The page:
“As we’ve sought funding for Woven Being, we have aimed to center our project values of reciprocity, collaboration, and dialogue in our grantwriting. In several instances, this has required conversations with our sponsors to find common ground and to request flexibility in their grant guidelines.
“One of these areas of conversation has been in defining the concept of place. For instance, one of our sponsors, the Terra Foundation for American Art’s Art Design Chicago initiative, specifies a local focus, which has a nuanced meaning in our context. While our project does focus on the Indigenous art histories of Chicagoland, those histories include people who have been removed from their ancestral homelands, so we need to allocate time and money for travel to communities that now reside at a distance from Chicago, exceeding the grant program’s anticipated budget guidelines in this area. The foundation has been understanding in these discussions, as it recently adopted a new mission dedicated to expanding American art narratives, and has been working to reimagine its practices to match. ‘We realize the importance of considering not only the contents of projects we support, but also how they are developed,’ Senior Program Director Jennifer Siegenthaler told us. As we begin to approach additional national funders, we are preparing for further conversations about place as well as sovereignty. For example, we have discussed the fact that partnerships with sovereign tribal nations may require that grantmakers reconsider concepts embedded in their guidelines of ‘American,’ ‘national,’ or ‘international’ exhibition projects.”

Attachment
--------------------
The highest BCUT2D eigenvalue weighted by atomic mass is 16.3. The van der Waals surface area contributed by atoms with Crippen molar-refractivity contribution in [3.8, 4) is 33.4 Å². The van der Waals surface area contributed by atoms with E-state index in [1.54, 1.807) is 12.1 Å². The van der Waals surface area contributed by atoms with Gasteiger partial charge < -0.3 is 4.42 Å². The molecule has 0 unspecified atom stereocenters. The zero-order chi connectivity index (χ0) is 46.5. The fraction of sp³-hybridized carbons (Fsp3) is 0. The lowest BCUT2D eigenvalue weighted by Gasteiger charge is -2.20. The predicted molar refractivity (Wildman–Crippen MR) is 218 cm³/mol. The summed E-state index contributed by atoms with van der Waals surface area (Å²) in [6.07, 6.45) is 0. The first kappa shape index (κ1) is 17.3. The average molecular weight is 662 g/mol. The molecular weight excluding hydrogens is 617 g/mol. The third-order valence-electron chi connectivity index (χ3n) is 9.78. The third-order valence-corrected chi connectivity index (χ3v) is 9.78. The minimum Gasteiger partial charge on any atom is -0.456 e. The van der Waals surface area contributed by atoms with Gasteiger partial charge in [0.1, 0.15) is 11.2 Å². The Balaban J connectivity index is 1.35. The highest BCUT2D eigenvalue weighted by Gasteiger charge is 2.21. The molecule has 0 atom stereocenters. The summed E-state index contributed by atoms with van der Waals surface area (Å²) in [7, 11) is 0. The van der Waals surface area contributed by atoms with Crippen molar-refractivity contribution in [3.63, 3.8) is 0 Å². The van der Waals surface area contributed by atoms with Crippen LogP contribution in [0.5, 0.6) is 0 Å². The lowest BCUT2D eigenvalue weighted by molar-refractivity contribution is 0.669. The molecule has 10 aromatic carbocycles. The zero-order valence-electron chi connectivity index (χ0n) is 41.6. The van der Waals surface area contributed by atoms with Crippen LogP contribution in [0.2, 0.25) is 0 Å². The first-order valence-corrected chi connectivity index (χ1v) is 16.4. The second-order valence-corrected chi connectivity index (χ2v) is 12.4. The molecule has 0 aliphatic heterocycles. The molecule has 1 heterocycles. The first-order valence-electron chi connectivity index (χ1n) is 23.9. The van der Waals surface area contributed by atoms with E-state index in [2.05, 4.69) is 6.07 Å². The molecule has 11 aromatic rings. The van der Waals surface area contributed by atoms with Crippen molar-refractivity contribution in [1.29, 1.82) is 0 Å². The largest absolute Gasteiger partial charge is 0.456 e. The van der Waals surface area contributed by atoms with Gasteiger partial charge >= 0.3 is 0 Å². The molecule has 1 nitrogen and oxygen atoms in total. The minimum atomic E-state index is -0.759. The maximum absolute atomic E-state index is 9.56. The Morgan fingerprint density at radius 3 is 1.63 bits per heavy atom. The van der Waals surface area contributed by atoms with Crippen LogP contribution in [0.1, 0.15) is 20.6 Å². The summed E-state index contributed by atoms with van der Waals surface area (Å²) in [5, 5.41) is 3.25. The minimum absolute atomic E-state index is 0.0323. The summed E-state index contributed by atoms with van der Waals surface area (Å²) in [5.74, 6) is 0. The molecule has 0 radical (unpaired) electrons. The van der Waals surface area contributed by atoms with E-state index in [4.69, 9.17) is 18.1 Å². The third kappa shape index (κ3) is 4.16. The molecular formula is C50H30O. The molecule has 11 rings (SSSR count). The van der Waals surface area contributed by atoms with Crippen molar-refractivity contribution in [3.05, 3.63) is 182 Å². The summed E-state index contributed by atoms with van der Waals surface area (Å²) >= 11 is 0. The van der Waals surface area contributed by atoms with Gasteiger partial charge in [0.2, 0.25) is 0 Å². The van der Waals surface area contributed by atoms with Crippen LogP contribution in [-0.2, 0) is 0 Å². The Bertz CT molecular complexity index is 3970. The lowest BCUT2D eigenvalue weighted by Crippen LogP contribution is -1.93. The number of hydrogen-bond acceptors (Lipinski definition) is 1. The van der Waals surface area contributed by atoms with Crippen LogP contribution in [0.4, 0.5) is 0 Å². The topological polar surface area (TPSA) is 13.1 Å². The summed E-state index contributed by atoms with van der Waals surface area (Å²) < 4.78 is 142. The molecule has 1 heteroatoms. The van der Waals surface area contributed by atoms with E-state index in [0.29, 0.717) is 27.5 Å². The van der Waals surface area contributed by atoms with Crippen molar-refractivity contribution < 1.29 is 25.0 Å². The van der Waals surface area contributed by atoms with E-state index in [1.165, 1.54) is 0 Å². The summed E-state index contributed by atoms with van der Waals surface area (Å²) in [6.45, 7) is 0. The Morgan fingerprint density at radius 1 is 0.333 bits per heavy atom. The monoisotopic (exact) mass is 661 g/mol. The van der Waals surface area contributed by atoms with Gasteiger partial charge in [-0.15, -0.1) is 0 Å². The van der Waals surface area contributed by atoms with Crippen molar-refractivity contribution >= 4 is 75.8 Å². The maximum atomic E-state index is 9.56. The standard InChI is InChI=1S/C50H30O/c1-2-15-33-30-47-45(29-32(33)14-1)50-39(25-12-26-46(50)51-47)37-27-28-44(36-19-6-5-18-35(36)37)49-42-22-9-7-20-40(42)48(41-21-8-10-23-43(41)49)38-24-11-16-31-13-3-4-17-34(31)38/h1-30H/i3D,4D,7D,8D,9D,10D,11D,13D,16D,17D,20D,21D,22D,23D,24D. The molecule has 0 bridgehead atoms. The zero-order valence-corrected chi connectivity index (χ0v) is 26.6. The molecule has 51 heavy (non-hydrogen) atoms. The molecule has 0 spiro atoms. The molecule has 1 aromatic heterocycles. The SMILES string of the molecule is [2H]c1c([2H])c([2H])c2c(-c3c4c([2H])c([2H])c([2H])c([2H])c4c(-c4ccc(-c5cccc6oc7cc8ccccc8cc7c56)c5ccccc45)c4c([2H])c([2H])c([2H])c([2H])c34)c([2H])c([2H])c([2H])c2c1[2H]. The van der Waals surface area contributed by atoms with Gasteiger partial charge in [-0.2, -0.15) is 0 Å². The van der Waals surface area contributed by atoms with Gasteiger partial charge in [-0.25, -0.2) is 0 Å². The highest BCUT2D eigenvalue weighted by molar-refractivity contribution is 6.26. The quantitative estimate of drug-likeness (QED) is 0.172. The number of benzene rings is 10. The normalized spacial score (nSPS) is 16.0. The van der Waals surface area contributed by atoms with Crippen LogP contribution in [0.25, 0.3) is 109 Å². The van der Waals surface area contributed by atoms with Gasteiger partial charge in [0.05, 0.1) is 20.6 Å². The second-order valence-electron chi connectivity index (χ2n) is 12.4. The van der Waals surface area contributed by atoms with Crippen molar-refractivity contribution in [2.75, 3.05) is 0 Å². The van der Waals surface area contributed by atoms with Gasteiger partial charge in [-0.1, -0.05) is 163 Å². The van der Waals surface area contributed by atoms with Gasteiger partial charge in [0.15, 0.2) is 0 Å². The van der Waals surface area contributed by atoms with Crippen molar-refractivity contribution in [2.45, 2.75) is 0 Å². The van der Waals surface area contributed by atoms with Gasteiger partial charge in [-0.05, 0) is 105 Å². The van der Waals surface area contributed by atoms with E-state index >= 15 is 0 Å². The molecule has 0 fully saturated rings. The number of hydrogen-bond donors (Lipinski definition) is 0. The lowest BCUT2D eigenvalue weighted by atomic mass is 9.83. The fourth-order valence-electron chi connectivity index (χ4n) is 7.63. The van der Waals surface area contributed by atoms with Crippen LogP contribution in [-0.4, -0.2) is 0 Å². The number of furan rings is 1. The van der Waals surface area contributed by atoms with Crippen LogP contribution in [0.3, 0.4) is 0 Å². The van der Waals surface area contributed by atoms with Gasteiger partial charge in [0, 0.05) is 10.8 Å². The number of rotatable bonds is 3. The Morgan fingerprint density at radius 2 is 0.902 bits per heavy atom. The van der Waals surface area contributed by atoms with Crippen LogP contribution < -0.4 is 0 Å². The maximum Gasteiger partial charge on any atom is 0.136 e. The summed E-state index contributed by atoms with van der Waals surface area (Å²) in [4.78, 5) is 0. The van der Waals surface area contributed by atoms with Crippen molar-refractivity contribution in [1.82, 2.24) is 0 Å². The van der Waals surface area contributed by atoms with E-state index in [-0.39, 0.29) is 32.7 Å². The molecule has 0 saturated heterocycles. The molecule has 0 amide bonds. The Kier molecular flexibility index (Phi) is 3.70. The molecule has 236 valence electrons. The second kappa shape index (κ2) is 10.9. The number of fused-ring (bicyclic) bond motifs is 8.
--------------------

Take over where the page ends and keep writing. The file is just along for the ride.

Read the full essay “In Good Relation: Reimagining the Grant Process for Community-Based Projects” on the Block Museum’s blog. The essay was originally published by American Alliance of Museums (March 31, 2023).